that figured significantly in the Civil Rights struggles that
took place in St. Augustine during Dr. King’s visit in 1964.
|A guest studies the exhibits at
ACCORD President, Dalonja Ducan, gave us a tour of the museum.
The ACCORD Civil Rights Museum was once the home of Dr. Robert
B. Hayling, the dentist credited with bringing Dr. Martin Luthor
King to St. Augustine and forever removing the “White Only”
signs. The museum is small but packed with unique memorabilia
and priceless signed documents of prominent Civil Rights leaders
including Dr. King and Dr. Hayling.
Some of the artifacts are unique to St. Augustine like the
“Monson Motel” sign where so much of the activities took place.
It wa at this motel that Dr. King was arrested and put in the
St. Augustine Jail. He wrote a "Letter from the St. Augustine
Jail" to a friend in New Jersey, Rabbi Israel Dresner,
requesting support in the movement. The rabbi and his friends
responded leading to the largest mass arrest of rabbis in
American history on June 18, 1964. This also occurred at the
Monson motel as did the infamous incident where the motel owner
poured muriatic acid on a group of protesters peacefully
swimming in the pool.
This was where they arrested Mrs. Mary Parkman Peabody, the 72-year-old mother of the
Massachusetts for her efforts in the Civil Rights struggle.
An act that
focused the attention of the nation even more on the activites
occuring in St. Augustine. Some
are universal to the South, like the “Kelly’s Colored Tourist
Home” sign. Another thing the museum brings to life is Dr.
Hayling, the person, what his life was like outside of his Civil
Rights activities. His dentist office, lab and waiting room are
|Signed letters and photos from
||Typical of signs once seen
all over the South.
|Dr. Hayling was awarded St.
Augustine's highest honor.
Dr. Hayling paid a high price for his activities. There were
bomb threats; his home was shot into barely missing his pregnant
wife and killing his dog. When not of this stopped him, a group
of racist, abducted him along with several men involved in the
struggle, broke his ribs, knocked out some of his teeth
and smashed his right hand. Still he did not give up. When asked
by a reporter what he was planning, Dr. Hayling responded, "I
and the others have armed. We will shoot first and answer
questions later. We are not going to die like Medgar Evers."
|One of Dr. Hayling's work rooms.
The doll belonged to his daughter.
The round circle
in the floor was where a dentist chair once stood.
Perhaps my favorite exhibit in the ACCORD Museum is Katherine
Twine’s Freedom Hat. I love the story of that hat. It shows the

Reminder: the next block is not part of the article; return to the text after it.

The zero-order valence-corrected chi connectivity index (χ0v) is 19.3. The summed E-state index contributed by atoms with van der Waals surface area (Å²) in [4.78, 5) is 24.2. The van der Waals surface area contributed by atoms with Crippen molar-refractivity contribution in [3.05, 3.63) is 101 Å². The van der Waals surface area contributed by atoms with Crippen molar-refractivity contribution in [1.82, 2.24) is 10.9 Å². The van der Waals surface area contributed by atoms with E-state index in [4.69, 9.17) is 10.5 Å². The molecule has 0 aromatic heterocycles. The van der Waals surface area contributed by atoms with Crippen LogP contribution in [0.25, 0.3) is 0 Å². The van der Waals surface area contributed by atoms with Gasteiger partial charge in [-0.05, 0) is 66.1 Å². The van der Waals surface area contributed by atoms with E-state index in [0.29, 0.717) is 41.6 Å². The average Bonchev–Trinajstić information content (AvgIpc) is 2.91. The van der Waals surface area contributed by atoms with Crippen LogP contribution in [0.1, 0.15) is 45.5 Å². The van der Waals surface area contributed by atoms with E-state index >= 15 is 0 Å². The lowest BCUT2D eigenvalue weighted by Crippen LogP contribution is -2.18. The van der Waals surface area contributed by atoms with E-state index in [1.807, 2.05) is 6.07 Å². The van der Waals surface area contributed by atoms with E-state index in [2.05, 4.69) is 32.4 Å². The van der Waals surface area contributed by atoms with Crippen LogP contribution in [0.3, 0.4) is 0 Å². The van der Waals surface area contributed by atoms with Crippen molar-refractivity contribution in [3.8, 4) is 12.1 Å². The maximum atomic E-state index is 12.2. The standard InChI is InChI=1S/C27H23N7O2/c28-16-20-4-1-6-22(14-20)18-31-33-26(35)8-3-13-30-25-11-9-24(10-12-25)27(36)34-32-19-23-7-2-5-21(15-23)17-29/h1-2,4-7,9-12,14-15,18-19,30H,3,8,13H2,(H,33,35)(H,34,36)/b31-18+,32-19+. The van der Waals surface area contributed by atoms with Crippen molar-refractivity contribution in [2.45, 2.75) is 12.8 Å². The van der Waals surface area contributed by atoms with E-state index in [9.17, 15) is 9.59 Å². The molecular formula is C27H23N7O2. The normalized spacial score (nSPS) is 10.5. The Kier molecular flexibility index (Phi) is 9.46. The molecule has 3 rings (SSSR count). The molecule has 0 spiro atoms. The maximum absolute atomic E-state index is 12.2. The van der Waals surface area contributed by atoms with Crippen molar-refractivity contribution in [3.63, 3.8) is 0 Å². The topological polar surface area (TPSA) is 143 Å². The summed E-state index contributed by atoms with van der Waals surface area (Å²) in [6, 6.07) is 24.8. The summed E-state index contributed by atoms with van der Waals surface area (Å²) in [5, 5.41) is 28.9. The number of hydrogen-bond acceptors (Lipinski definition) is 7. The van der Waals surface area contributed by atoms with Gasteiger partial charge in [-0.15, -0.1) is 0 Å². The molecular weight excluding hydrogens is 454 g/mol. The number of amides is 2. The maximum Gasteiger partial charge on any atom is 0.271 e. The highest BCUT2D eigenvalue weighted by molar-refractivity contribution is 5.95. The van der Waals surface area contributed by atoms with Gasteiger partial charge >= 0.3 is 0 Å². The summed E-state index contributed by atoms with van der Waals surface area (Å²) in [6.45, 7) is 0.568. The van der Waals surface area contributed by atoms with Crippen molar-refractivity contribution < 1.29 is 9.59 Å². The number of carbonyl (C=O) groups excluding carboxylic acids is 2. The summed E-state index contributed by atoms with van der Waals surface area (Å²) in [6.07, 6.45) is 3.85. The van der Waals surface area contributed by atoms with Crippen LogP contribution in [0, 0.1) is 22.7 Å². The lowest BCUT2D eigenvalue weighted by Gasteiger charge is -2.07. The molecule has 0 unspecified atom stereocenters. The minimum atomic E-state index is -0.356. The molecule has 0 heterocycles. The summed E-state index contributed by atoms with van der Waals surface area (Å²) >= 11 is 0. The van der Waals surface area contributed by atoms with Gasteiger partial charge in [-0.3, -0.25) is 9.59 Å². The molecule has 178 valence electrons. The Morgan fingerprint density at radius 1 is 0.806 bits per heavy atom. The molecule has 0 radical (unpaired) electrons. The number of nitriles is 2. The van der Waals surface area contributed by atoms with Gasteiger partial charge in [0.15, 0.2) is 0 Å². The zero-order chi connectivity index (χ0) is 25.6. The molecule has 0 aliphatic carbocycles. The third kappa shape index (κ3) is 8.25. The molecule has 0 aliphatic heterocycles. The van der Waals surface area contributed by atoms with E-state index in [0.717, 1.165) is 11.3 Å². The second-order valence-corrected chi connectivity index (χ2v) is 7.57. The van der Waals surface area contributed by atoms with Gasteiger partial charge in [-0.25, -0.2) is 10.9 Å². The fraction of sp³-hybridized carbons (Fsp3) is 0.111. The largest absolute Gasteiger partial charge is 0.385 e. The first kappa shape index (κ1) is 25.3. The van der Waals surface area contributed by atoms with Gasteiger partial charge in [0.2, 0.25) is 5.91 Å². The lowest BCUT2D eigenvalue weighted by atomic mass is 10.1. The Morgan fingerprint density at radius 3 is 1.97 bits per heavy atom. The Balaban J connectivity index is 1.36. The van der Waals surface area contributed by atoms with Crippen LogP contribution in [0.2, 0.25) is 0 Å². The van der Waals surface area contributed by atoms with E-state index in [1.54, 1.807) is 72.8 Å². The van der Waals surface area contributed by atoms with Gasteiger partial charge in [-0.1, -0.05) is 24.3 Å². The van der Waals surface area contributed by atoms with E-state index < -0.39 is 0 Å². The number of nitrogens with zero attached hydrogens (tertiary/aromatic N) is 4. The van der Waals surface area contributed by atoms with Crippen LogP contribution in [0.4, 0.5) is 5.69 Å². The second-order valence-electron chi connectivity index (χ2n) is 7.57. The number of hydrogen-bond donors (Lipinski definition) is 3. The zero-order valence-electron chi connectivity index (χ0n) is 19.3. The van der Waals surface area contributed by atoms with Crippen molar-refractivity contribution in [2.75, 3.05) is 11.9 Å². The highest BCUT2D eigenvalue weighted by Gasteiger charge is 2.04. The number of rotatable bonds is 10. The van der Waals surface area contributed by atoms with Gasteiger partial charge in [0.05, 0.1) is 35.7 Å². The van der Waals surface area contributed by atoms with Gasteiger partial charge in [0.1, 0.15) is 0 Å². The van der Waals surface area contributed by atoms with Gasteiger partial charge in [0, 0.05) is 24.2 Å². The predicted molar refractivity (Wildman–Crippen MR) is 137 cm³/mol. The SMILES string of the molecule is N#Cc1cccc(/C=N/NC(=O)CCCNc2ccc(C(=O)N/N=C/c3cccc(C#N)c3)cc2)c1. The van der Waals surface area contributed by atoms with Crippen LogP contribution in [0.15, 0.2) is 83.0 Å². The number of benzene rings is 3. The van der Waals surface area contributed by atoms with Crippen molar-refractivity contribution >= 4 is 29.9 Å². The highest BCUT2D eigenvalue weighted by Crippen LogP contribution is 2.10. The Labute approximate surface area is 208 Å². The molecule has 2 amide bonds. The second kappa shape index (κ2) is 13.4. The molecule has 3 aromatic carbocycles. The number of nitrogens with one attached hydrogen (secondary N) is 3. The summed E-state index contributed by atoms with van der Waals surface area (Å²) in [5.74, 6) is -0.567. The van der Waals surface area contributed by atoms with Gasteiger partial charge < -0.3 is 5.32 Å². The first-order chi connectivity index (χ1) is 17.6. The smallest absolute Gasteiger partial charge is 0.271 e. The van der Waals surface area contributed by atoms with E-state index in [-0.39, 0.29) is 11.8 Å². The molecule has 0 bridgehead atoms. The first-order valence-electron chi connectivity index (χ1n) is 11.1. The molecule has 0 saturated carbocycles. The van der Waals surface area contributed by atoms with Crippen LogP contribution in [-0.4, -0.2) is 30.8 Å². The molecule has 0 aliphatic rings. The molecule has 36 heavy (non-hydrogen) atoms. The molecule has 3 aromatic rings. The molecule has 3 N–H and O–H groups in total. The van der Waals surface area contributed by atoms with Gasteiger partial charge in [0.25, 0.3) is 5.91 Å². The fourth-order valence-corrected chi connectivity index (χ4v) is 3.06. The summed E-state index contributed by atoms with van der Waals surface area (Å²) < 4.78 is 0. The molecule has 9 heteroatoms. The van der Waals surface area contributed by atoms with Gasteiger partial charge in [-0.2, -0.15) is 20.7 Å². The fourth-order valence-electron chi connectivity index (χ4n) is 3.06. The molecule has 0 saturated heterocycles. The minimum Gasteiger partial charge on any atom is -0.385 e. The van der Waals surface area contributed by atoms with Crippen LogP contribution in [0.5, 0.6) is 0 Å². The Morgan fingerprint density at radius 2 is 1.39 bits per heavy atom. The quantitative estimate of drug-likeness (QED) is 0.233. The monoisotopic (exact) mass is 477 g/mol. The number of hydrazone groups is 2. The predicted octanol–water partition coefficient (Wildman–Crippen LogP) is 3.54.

determination of people like the Twines and Dr. Hayling.
broad-brimmed hat with the inscription, "Freedom Now"
famous symbol of the movement. She wore it during
the Civil Rights Demonstrations, because due to the large
numbers of people being arrested, they were often forced to
stand long periods of time in an unsheltered outdoor stockade.
The hat’s broad brim gave her a bit of relief from the blazing
|Kat Twine's famous Freedom Hat.
Currently the ACCORD Museum is open by appointment only but in
the future it may have regular hours.
people of ACCORD wish to share the stories of the “heroes” and
“sheroes” –as they refer to them– of the local 1960s Civil
Rights Movement. You recognize the bravery of those
fighters in clips from "Crossing in St. Augustine" by Ambassador
Andrew Young, and "Dare Not Walk Alone," by Jeremy Dean
depicting the struggles in St. Augustine that many contributed
to the final passage of the Civil Rights Act by President Lyndon
Evidence that we have moved past those dark days is seen in the
marker and the Foot Soldiers’ Monument in the plaza housing the
former Slave Market. The corner of St. George Street and King
Street where Andrew Young led a march has been renamed Andrew
Young’s Crossing. On January 27, 1986, Central Ave was renamed
by the City of St. Augustine as "Dr. Martin Luther King, Jr.
The street bearing his name in St. Augustine is one of only two
upon which Dr. King actually led a march.
Another spot bearing a Freedom Trail marker is St. Paul AME
Church. Founded by a former slave, Richard James, the church had
kept the torch aloft for equal rights.
Reverend Martin Luther King, Jr. and many of the prominent
national Civil Rights leaders left St Augustine on July 1, 1964.
The fight here was not over completely but it was well on its
way. President Johnson spoke in Washington as he signed the
Civil Rights Act into law on July 2, 1964 with Rev. King at his
side. Speaking of the racial violence and injustice, the
president said, “…it cannot continue. Our Constitution, the
foundation of our Republic, forbids it. The principles of our
freedom forbid it. Morality forbids it. And the law I will sign
tonight forbids it…”